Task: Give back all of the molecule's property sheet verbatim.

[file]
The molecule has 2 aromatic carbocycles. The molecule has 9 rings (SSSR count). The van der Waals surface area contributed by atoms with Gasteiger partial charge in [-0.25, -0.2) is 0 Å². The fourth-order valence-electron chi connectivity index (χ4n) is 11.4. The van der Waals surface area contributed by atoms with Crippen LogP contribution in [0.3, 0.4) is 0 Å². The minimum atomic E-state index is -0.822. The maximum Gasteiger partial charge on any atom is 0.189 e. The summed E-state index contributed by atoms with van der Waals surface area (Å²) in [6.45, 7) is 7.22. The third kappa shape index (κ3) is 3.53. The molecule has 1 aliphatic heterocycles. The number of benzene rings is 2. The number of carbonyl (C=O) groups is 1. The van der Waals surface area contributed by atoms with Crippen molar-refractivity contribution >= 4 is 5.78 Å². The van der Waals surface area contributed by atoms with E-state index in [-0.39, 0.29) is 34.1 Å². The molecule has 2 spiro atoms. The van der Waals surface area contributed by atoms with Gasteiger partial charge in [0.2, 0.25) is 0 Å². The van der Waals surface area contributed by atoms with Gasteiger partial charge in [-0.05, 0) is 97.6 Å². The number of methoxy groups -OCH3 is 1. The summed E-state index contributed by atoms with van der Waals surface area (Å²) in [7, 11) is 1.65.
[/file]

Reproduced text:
The molecule has 2 aromatic carbocycles. The molecule has 9 rings (SSSR count). The van der Waals surface area contributed by atoms with Gasteiger partial charge in [-0.25, -0.2) is 0 Å². The fourth-order valence-electron chi connectivity index (χ4n) is 11.4. The van der Waals surface area contributed by atoms with Crippen LogP contribution in [0.3, 0.4) is 0 Å². The minimum atomic E-state index is -0.822. The maximum Gasteiger partial charge on any atom is 0.189 e. The summed E-state index contributed by atoms with van der Waals surface area (Å²) in [6.45, 7) is 7.22. The third kappa shape index (κ3) is 3.53. The molecule has 1 aliphatic heterocycles. The number of benzene rings is 2. The number of carbonyl (C=O) groups is 1. The van der Waals surface area contributed by atoms with Crippen molar-refractivity contribution >= 4 is 5.78 Å². The van der Waals surface area contributed by atoms with E-state index in [-0.39, 0.29) is 34.1 Å². The molecule has 2 spiro atoms. The van der Waals surface area contributed by atoms with Gasteiger partial charge in [0.2, 0.25) is 0 Å². The van der Waals surface area contributed by atoms with Gasteiger partial charge in [-0.05, 0) is 97.6 Å². The number of methoxy groups -OCH3 is 1. The summed E-state index contributed by atoms with van der Waals surface area (Å²) in [7, 11) is 1.65.